Why Virgin marches with Pride

LGBT issues are very important at Virgin. This was highlighted when Scott Anderson, Finance Culture Manager for Virgin Money Edinburgh joined Richard and other Virgin colleagues on the Pride march through London. He shares his colourful tale.

If I’m being quite honest, I wasn’t sure why I was marching. I guess I’ve been very fortunate – I came out at 21 (that wasn’t yesterday!) and have been surrounded by family and friends who don’t register being homosexual as ‘a thing’ at all. It’s no different from their heterosexuality, which I’ve learned to accept over time (I’m kidding!). I’ve worked in businesses where, again, it has never been ‘a thing’.

I think, both selfishly and foolishly, I had forgotten the previous 21 years and have, in a sense, brushed over the reality for those people not afforded the same basic human rights that I have. That weekend I received a reality check – a big all-singing all-dancing reality check.

Marching together

On Saturday 27 June, a selection of Virgin Group colleagues from across the UK made their way to the Virgin Management Office in London, where we gathered before embarking on Virgin’s first participation in a Pride march. As a Pride ‘virgin’ I was unsure what to expect, but as colleagues from Virgin Money, Media, Management, West and East Coast Trains assembled on the sun-drenched roof garden, we could all feel it was going to be a really special day. The music was pumping out as Gladiators danced with Disney characters, and then our very own Richard Branson appeared on the roof terrace accompanied by two larger-than-life drag queens who tottered alongside him in their six-inch stiletto heels.

After a few drinks, photos and a ‘best-dressed’ competition (won by the Gladiators), we headed off to our starting point down on Baker Street (cue the saxophone). Like a big school outing with a rainbow flag, we left the offi ce and made our way through the streets to a reception of cheers and honking of car horns. We were scheduled to start marching at 1.30pm but, due to a delayed start caused by the sheer numbers of people marching, we were forced to sing and dance with all the party goers for couple of hours. Well, some people were singing and dancing... All right, I was singing and dancing.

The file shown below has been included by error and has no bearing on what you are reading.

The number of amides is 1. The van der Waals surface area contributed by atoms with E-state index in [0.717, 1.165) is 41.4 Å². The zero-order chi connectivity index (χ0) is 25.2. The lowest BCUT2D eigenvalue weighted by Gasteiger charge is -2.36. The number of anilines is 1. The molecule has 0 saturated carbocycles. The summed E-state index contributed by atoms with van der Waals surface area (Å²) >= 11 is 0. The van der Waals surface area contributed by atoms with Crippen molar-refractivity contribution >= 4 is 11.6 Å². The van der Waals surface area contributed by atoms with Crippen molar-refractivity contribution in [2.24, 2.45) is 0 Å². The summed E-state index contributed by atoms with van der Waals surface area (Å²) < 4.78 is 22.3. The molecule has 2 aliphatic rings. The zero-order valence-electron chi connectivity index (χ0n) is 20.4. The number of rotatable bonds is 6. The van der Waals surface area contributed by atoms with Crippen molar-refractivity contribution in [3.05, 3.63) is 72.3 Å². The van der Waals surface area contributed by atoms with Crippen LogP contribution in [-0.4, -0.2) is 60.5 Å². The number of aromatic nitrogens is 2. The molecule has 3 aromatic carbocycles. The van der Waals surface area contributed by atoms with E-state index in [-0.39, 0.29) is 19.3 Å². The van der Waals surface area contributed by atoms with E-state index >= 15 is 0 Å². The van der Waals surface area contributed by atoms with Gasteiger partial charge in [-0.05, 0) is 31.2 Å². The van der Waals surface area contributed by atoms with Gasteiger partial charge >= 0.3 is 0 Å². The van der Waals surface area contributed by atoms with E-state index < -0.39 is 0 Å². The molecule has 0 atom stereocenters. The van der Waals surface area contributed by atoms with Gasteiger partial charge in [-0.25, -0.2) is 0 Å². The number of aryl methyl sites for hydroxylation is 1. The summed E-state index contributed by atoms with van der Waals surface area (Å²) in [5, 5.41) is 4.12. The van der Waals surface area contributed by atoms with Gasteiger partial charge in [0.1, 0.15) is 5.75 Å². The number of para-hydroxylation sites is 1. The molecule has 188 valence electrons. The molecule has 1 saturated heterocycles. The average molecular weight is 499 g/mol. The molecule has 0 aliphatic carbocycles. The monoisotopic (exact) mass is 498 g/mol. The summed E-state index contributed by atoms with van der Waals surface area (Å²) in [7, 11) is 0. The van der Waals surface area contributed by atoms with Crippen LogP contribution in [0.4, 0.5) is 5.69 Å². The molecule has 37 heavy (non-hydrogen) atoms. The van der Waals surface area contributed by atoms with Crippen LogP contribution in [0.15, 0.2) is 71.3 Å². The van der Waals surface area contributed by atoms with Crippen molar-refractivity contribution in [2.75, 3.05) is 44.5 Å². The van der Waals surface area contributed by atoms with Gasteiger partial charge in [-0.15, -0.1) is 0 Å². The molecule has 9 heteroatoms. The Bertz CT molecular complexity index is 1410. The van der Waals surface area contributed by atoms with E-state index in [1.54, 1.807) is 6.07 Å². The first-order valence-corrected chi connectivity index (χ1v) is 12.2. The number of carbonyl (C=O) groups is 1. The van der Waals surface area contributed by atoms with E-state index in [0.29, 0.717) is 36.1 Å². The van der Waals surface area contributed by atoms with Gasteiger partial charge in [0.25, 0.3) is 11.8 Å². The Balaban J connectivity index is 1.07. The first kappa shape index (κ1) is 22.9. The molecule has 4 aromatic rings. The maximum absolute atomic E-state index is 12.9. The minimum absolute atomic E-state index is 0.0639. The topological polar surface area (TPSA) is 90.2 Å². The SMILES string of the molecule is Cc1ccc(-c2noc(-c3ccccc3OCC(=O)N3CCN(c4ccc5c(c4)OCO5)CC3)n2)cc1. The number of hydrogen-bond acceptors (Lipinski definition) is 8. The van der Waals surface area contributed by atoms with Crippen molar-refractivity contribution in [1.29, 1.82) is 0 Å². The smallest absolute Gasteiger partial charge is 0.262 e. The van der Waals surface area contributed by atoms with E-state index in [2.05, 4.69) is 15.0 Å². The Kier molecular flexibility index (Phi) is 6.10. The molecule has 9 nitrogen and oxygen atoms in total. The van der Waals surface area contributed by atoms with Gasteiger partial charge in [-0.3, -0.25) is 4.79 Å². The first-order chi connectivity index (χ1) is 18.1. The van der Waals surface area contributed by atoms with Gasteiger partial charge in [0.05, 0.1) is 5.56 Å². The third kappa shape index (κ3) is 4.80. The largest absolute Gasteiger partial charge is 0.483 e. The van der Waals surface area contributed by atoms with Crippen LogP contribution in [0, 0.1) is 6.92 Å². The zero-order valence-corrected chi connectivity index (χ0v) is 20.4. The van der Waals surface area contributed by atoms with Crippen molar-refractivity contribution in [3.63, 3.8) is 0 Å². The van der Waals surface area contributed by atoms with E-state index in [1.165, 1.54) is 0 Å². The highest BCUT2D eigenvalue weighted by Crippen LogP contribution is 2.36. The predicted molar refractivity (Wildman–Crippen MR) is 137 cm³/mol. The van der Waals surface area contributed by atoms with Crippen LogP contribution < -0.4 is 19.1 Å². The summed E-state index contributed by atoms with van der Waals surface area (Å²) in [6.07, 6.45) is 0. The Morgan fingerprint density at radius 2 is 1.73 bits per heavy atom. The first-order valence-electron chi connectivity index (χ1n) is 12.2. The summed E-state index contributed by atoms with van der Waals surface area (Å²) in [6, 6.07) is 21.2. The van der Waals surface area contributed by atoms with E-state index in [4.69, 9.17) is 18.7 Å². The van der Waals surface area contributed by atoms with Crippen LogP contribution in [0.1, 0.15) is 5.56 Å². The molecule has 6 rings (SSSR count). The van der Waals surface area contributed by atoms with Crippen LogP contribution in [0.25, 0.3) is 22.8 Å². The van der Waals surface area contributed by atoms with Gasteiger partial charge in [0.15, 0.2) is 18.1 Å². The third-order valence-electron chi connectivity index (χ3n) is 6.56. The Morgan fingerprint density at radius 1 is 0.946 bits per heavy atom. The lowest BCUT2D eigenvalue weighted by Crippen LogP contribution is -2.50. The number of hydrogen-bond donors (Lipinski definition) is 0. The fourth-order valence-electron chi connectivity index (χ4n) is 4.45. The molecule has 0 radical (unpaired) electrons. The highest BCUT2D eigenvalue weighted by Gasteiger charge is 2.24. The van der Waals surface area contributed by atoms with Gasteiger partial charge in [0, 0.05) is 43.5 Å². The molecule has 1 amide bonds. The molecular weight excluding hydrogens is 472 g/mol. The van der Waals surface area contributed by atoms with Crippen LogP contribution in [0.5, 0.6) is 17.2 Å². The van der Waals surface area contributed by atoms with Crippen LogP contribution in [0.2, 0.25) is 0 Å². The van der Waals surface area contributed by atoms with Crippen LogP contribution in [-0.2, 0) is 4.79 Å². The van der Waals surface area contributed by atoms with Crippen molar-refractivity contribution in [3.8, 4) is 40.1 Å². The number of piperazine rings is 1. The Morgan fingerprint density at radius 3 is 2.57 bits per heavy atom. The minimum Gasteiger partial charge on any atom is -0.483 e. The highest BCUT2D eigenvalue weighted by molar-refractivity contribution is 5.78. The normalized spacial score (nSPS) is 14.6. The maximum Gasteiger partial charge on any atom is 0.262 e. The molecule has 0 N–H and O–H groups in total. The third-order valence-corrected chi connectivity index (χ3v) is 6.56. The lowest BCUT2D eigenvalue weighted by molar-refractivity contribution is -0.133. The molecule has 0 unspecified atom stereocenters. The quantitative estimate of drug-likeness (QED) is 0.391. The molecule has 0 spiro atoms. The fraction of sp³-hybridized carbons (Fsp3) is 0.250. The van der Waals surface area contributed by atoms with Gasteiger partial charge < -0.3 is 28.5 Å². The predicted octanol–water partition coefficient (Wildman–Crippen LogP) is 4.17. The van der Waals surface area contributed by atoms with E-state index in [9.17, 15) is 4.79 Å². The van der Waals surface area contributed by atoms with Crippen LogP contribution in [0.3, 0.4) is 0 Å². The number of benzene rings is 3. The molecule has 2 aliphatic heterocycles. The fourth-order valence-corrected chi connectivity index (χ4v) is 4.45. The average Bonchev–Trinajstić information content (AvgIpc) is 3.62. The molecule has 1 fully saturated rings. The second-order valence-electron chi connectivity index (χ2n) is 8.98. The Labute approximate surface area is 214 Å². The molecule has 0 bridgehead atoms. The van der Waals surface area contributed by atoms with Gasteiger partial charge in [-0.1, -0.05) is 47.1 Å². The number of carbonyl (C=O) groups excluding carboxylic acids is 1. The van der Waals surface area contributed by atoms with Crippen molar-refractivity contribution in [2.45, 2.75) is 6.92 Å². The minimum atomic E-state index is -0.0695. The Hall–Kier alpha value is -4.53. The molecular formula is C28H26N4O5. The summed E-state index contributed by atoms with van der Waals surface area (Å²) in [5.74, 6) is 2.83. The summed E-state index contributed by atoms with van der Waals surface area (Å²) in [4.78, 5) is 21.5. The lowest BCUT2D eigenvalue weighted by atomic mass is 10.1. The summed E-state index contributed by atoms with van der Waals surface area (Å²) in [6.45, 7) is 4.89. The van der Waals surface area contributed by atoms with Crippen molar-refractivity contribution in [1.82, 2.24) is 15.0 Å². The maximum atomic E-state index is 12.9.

Celebrating heroes

Shortly after 3pm, we began to march towards the official starting point at the top of Oxford Street. More than 260 different organisations took part in the parade. Just in front of us, Fujitsu held up banners of the computer pioneer and codebreaker Alan Turing. In 2013, Turing was given a posthumous royal pardon 61 years after he was convicted of ‘gross indecency’ and sentenced to chemical castration. He took his own life two years after his conviction.

‘Gross indecency’ is was what they called being gay 60 years ago. Pride’s theme last year was Heroes and, although it’s fantastic that this pardon was given, LGBT organisations along with others continue to work towards the pardon of 49,000 other men who were convicted of the same offence during this time.

Once we got a good pace up, we arrived on Oxford Street, from where we would march down towards Regent Street, through Trafalgar Square and on to the finish line at Embankment.

People from all walks of life lined the route, clapping and celebrating the event, including tourists, families, clergymen, children and dogs, too. Looking up to the shops and offices there were people hanging out of windows, cheering and waving flags – including a group of workmen who were stood on some scaffolding cheering us on (I have to say, they did look like the Village People).

The biggest impact on me that day (by impact I mean I started crying) was when I saw a really old man standing at the barrier. He had on a T-shirt that had the word PROUD across it in bright colours and was covered in badges and stickers given to him from the marchers on parade. It is incredible to think that when he was a young man he couldn’t admit who he loved or how he felt for fear of arrest and being brutally punished. Now, he was standing in the closed streets  and roads of London celebrating love for all with a million others.

Hope and glory

It wasn’t about why ‘I’ was marching, it was about who I was marching for. I was marching for that young child who feels alone and scared, for the children that have taken their own lives because they were being bullied for being gay, for that person who cannot get a job or a promotion because of who they love, for the people who are arrested, punished and even killed simply for being gay. We marched together to show people that Virgin Money and the Virgin Group support and encourage diversity in their business. I was marching for all those people who made it all right for me to march, and I was privileged and honoured to do so.

The Virgin Group are committed to ensuring that Virgin is an inclusive place to work, where differences are celebrated. They firmly believe that this is a huge opportunity, not a challenge, and it’s great for the communities it serves. The Virgin Group have the desire to make a positive difference to people’s lives by changing business for good, so they create an environment where all people can thrive – because of who they are, not in spite of it.

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